2)  Who wrote "The Night Before Christmas"?
A. Peter Collington
B. Clement Moore
C. Chris van Allsburg
D. Raymond Briggs

3)  From what material was the first artificial Christmas tree made?
A. Glass
B. Plastic
C. Silk
D. Feathers

4)  On which musical instrument was "Silent Night" first played?
A. Guitar
B. Organ
C. Flute
D. Harp

The Three Scrooges

The Three Scrooges

5)  What is Santa's name in Holland
A. Father Christmas
B. Grandfather Frost
C. St. Nicholas
D. Christkind

6)  In which country was the first Christmas card created?
A. France
B. Germany
C. England
D. Spain

7)  In which country was the poinsettia first associated with Christmas and is known as "Flower of the Holy Night"?
A. Canada
B. Mexico
C. Greece
D. Egypt

8)  In which country did the real St. Nicholas live?
A. Denmark
B. The Netherlands
C. Bulgaria
D. Turkey

9)  In which ocean can Christmas Island be found?
A. Indian Ocean
B. Arctic Ocean
C. Atlantic Ocean
D. Pacific Ocean

10)  In which European country is Tchaikovsky's "The Nutcracker" set?
A. Germany
B. Russia
C. Poland
D. Denmark

ANSWERS:
1) Italy  2) Clement Moore  3) Feathers
4) Guitar5) St. Nicholas6) England  
7) Mexico8) Turkey9) Indian Ocean
10) Germany

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HOW DID YOU DO?

CROSSING THE LINE – Thoughts from Bo by Bo Gerard

As a comedy/magic performer I am constantly flirting with the lines between me and my audience.  To get the loud “wows” and big laughs, one has to get as close to the line of your particular audience’s comfort zone as one can, without crossing it.  This is a lifelong pursuit based on thousands of performances and a study of the human psyche.  Every audience, whether on stage or in a strolling situation, places the line in a different place and it’s my job to locate it and nudge up as close to it as I can.

There are, however, other lines in life that really shouldn’t be crossed, and yet are being crossed with abandon.  And here this blog changes - from an inside look at performing to a out-and-out rant.  I’m talking about the lines painted on our roads by the city and state traffic departments.  I think it all started with parking lots.  In the old days, drivers who, were looking for a spot or leaving the lot, would drive up and down the lanes of the parking lot in the manner that was dictated by the lines.  Nowadays, drivers totally ignore the lanes and drive any which way they want.  I feel like I am taking my life into my hands when I enter a big box store’s parking lot.  This line-blindness has extended to the even thicker, solid white line on the highway entrance ramp.  Its job is to keep you in the acceleration lane until a certain point, where the highway department has determined that it is safe for you to enter the highway.  We had an agreement (not to mention a legal obligation) that we would all follow these rules for safety’s sake.  But now all bets are off.  Drivers are constantly crossing the very thick white line and entering the highway whenever they like.  And the thickest white line of them all is the one at stop lights.  It’s the one just past the crosswalk lines, and it is there to remind you that if you have stopped over it for the light, other drivers can’t see around you to see if it is safe to make a right turn on red (where legal).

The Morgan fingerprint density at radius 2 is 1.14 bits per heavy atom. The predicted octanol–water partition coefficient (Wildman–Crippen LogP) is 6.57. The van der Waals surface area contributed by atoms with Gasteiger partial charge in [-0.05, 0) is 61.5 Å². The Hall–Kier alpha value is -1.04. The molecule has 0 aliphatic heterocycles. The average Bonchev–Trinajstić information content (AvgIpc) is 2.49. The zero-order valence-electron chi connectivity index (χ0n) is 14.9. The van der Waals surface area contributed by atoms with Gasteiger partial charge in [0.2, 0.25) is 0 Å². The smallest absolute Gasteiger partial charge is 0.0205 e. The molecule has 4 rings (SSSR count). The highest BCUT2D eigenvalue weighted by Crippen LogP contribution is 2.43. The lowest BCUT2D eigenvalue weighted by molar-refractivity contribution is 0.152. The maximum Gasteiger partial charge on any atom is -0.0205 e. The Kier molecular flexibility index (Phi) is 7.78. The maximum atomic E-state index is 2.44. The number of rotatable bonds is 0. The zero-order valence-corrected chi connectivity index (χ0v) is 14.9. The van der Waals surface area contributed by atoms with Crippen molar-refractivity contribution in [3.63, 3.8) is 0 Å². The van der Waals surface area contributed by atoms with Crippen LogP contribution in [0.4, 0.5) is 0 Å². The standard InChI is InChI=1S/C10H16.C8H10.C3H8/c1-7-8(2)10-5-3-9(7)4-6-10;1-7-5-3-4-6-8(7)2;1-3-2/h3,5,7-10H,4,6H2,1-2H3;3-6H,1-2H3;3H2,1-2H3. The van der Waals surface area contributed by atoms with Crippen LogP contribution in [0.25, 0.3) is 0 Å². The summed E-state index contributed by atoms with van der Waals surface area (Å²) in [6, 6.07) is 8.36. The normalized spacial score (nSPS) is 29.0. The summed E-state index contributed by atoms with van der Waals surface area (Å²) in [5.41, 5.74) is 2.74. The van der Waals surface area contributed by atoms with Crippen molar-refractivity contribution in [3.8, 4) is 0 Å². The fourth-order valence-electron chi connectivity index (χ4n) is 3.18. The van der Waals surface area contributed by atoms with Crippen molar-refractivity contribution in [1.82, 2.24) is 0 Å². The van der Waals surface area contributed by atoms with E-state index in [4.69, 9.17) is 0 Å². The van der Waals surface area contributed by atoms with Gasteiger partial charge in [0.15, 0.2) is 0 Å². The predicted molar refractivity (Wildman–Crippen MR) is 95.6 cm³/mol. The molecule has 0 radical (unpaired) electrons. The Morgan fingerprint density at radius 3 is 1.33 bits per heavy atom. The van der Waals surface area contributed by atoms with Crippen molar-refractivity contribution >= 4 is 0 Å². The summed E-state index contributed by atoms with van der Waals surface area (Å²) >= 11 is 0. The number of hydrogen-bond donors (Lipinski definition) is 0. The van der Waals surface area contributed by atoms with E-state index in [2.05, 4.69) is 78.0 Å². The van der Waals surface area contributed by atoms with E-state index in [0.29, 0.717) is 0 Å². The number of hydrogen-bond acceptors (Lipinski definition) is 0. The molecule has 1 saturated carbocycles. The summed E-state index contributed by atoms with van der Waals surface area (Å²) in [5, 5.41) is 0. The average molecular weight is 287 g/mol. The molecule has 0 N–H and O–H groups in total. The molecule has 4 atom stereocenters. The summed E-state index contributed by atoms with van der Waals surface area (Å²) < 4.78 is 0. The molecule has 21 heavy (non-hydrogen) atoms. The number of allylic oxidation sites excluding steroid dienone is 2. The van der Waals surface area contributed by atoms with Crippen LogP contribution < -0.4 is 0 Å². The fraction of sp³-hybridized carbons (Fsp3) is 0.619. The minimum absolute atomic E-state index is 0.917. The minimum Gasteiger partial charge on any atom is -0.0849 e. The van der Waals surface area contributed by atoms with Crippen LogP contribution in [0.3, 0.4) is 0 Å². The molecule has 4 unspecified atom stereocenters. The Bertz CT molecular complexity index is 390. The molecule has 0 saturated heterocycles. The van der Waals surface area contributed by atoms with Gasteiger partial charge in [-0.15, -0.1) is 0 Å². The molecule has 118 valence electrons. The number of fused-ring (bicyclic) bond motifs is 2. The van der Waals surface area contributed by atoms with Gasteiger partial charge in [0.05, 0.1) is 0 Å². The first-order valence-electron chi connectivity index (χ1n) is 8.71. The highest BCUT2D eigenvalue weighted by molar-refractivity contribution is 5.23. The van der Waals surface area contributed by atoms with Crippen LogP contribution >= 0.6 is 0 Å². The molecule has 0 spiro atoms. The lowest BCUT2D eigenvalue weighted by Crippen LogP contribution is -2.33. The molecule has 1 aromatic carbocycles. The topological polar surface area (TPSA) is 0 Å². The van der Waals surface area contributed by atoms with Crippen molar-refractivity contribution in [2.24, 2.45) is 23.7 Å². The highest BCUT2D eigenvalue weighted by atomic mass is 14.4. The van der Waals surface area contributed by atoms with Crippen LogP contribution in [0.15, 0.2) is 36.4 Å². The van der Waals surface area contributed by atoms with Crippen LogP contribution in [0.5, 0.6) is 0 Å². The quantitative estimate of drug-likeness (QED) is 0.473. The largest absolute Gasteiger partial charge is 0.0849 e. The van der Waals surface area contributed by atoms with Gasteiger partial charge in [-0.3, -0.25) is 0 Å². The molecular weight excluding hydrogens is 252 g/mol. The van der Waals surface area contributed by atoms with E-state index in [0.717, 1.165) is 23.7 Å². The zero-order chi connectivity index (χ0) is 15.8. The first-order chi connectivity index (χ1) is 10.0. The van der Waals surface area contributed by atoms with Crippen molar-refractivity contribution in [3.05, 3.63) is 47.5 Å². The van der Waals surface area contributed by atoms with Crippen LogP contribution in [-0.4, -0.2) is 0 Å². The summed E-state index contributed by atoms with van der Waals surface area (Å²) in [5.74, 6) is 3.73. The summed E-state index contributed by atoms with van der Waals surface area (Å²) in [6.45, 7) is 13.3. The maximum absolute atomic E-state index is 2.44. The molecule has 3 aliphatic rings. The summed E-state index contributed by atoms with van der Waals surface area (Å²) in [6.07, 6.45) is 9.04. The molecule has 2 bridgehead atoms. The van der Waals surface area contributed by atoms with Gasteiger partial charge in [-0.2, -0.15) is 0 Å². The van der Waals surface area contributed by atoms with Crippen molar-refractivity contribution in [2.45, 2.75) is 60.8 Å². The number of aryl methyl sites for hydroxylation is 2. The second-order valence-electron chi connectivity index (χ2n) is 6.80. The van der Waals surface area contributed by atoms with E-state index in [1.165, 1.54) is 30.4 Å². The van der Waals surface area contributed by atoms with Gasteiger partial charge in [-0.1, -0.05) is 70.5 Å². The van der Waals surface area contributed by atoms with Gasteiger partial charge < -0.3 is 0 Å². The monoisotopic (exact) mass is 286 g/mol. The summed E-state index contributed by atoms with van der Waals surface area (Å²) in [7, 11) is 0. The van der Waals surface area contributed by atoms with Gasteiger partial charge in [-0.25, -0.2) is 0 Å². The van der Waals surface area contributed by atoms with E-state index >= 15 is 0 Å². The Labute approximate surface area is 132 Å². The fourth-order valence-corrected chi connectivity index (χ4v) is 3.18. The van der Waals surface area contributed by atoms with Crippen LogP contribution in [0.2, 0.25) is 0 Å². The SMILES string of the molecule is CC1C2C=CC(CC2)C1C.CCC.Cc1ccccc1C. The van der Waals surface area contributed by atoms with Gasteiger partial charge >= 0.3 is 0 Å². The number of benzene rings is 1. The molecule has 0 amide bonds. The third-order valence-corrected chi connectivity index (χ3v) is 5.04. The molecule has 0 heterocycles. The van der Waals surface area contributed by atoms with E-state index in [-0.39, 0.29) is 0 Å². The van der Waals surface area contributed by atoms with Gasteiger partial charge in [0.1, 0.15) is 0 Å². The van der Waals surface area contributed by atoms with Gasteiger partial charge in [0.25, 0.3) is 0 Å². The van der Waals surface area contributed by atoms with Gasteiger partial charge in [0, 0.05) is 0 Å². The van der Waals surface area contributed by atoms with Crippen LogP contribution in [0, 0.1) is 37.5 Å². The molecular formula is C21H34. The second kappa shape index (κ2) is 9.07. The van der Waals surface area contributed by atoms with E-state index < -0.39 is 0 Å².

Thick lines, thin lines, wide lines, double lines – now all mere obstacles for the modern driver.  If I had this kind of line-blindness, I doubt I would have been as successful as an entertainer.

COMEDY MAGIC IS GOOD MEDICINE – Thoughts from Bo by Bo Gerard

I had no Idea that I was in the pharmaceutical business!